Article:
Julia Reichert is a three-time Academy Award® nominated documentary filmmaker based in Ohio whose work focuses on class, gender, and race in the lives of Americans.
In 1971, frustrated with the lack of distribution options for films by and about women, she co-founded New Day Films, the democratically run documentary film distribution cooperative. Forty-seven years later, New Day Films is going strong, and now has over 150 active members.
Julia’s first film, Growing Up Female, was the first feature documentary of the modern Women’s Movement. It was recently selected for the National Film Registry of the Library of Congress. Her films Union Maids and Seeing Red were nominated for an Academy Award® for Best Feature Documentary, as was The Last Truck, a short (co-directed with Steven Bognar) which premiered at the Telluride Film Festival and on HBO. Her film A Lion in the House (an ITVS co-production, made with Bognar) premiered at Sundance, screened nationally on PBS, and won the Primetime Emmy for Exceptional Merit in Nonfiction Filmmaking. She co-wrote and directed the feature film Emma and Elvis. Julia is also the author of Doing It Yourself, the first book on self-distribution in independent film, and was an Advisory Board member of Independent Filmmaker Project (IFP).
Her most recent feature film with Steven Bognar, American Factory, will have its world premiere at the 2019 Sundance Film Festival. American Factory tells the story of a Chinese billionaire who opens a new factory in the husk of an abandoned General Motors plant in post-industrial Ohio, hiring two thousand blue-collar Americans. Early days of hope and optimism give way to setbacks as high-tech China clashes with working-class America.*
Julia was recently awarded the Career Achievement Award at the 2018 International Documentary Awards (alongside the Chicken & Egg Pictures team for the Amicus Award) for her incredible contributions to documentary filmmaking.
In 2019, the Museum of Modern Art and the Wexner Center for the Arts will team up to present a traveling retrospective of Julia Reichert’s films.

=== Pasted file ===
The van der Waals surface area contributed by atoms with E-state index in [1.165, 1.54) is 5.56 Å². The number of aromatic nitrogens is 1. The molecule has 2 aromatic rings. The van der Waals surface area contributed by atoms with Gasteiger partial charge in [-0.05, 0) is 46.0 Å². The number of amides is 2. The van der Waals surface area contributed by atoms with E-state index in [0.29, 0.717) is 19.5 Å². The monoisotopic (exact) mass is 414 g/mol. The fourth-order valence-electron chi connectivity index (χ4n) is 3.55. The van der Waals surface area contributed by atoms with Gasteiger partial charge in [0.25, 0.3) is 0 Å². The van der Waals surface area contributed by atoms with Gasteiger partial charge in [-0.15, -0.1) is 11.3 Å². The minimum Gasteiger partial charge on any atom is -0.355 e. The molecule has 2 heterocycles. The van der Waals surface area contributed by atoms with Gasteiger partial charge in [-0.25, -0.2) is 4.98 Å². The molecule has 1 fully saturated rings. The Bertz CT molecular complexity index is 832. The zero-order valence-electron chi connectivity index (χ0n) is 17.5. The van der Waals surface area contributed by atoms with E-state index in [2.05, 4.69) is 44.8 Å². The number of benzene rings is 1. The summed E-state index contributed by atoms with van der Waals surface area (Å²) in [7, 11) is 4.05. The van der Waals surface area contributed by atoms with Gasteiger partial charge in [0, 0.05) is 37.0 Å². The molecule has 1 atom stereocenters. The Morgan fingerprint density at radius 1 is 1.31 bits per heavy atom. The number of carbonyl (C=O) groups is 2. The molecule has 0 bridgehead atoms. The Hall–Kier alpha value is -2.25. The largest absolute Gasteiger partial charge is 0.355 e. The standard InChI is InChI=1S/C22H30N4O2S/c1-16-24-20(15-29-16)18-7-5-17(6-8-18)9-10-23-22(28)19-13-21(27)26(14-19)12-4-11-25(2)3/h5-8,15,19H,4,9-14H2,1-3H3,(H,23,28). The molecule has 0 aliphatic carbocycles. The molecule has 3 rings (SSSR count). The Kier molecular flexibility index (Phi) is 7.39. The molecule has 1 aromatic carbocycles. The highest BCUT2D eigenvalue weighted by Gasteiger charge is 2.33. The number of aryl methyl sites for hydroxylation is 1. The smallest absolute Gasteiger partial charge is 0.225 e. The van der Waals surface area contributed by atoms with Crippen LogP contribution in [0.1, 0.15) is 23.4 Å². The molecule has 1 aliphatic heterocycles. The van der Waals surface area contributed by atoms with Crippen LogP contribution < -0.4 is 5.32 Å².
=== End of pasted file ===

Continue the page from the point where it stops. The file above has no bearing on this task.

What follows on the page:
Julia is a 2016 Breakthrough Filmmaker Award recipient.
*Synopsis courtesy of Sundance Film Festival.
Post by Morgan Lee Hulquist.
Earlier this month, Nest-supported Dark Money and United Skates were included in the International Documentary Association (IDA) Shortlist for Top Feature and as well as nominated for the IDA Award for Best Feature of 2018.
And last week, we received more good news from the International Documentary Association. Chicken & Egg Pictures is being recognized with the prestigious Amicus Award. We’re in good company too, with past recipients including Stephen Spielberg, Norman and Lyn Lear, and our dear Nest friend and Fork Films President and CEO Abigail Disney.
The Amicus Award “honors individuals or organizations in recognition of their work supporting the essential needs of the nonfiction media landscape,” and we humbly thank IDA for this extraordinary recognition. In an environment where the need to amplify women’s voices is receiving much needed attention, this award will serve to further elevate the importance of their stories.
We would like to extend a special congratulations to 2016 Breakthrough Filmmaker Award Recipient Julia Reichert for her well-earned Career Achievement Award. Thank you Julia, for your incredible contributions to documentary filmmaking. We are so happy for you and cannot wait to celebrate your achievements.
We also congratulate 2017 Breakthrough Filmmaker Award Recipient Dawn Porter for her nomination for Best Limited Series for her Netflix doc series Bobby Kennedy for President. Chicken & Egg Pictures did not directly support Bobby Kennedy for President but supported Dawn during her breakthrough year and past projects Trapped and The Chosen Life. Congratulations Dawn and good luck!
The IDA Awards ceremony will take place on Saturday, December 8 at the Paramount Theatre in Los Angeles. We’ll see you there!
We are excited to announce that Chicken & Egg Pictures is a finalist in this year’s New York Community Trust Nonprofit Excellence Awards Program. Six nonprofit organizations from across the city have been chosen as finalists.
“Strong nonprofits help our communities thrive every day. These six finalists serve as models and provide innovative and replicable practices for all nonprofits,” said Sharon Stapel, President and Executive Director of NPCC. Thanks, Sharon!
The winning organizations, who will receive cash prizes as well as scholarships to Columbia Business School programs, will be announced during the Best Practices Workshop & Awards Presentation on Friday, December 1, 2017. We can’t wait!
Learn more about the award and the other finalists here.
“What interests me is how people face everydayness”: Meet Zofia Pregowska, 2017 Accelerator Lab Grantee
Part Three of a series of blog posts from Chicken & Egg Pictures’ 2017 Accelerator Lab grantees. This post is an interview with Zofia Pregowska, Chicken & Egg 2017 Accelerator Lab Participant and director of People I Know.